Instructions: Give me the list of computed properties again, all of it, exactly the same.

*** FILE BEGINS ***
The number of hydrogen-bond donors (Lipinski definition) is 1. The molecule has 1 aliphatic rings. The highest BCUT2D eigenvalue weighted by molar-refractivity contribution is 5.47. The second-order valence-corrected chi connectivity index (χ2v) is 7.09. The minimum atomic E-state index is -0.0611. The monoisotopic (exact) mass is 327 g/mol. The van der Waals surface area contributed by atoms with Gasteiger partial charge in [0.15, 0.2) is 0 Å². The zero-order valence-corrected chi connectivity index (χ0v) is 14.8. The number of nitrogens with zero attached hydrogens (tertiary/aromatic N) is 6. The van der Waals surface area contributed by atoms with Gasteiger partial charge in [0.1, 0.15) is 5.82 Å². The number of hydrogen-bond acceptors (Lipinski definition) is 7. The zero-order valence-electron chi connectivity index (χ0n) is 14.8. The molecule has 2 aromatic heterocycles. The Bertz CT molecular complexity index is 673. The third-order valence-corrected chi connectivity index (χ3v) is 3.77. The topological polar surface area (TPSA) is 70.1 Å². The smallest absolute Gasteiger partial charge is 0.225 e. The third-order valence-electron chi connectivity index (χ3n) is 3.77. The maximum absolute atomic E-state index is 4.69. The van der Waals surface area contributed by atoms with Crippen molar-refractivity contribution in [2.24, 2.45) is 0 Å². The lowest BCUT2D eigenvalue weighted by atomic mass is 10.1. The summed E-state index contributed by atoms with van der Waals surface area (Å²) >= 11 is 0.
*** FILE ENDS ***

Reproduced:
The number of hydrogen-bond donors (Lipinski definition) is 1. The molecule has 1 aliphatic rings. The highest BCUT2D eigenvalue weighted by molar-refractivity contribution is 5.47. The second-order valence-corrected chi connectivity index (χ2v) is 7.09. The minimum atomic E-state index is -0.0611. The monoisotopic (exact) mass is 327 g/mol. The van der Waals surface area contributed by atoms with Gasteiger partial charge in [0.15, 0.2) is 0 Å². The zero-order valence-corrected chi connectivity index (χ0v) is 14.8. The number of nitrogens with zero attached hydrogens (tertiary/aromatic N) is 6. The van der Waals surface area contributed by atoms with Gasteiger partial charge in [0.1, 0.15) is 5.82 Å². The number of hydrogen-bond acceptors (Lipinski definition) is 7. The zero-order valence-electron chi connectivity index (χ0n) is 14.8. The molecule has 2 aromatic heterocycles. The Bertz CT molecular complexity index is 673. The third-order valence-corrected chi connectivity index (χ3v) is 3.77. The topological polar surface area (TPSA) is 70.1 Å². The smallest absolute Gasteiger partial charge is 0.225 e. The third-order valence-electron chi connectivity index (χ3n) is 3.77. The maximum absolute atomic E-state index is 4.69. The van der Waals surface area contributed by atoms with Crippen molar-refractivity contribution in [2.24, 2.45) is 0 Å². The lowest BCUT2D eigenvalue weighted by atomic mass is 10.1. The summed E-state index contributed by atoms with van der Waals surface area (Å²) >= 11 is 0.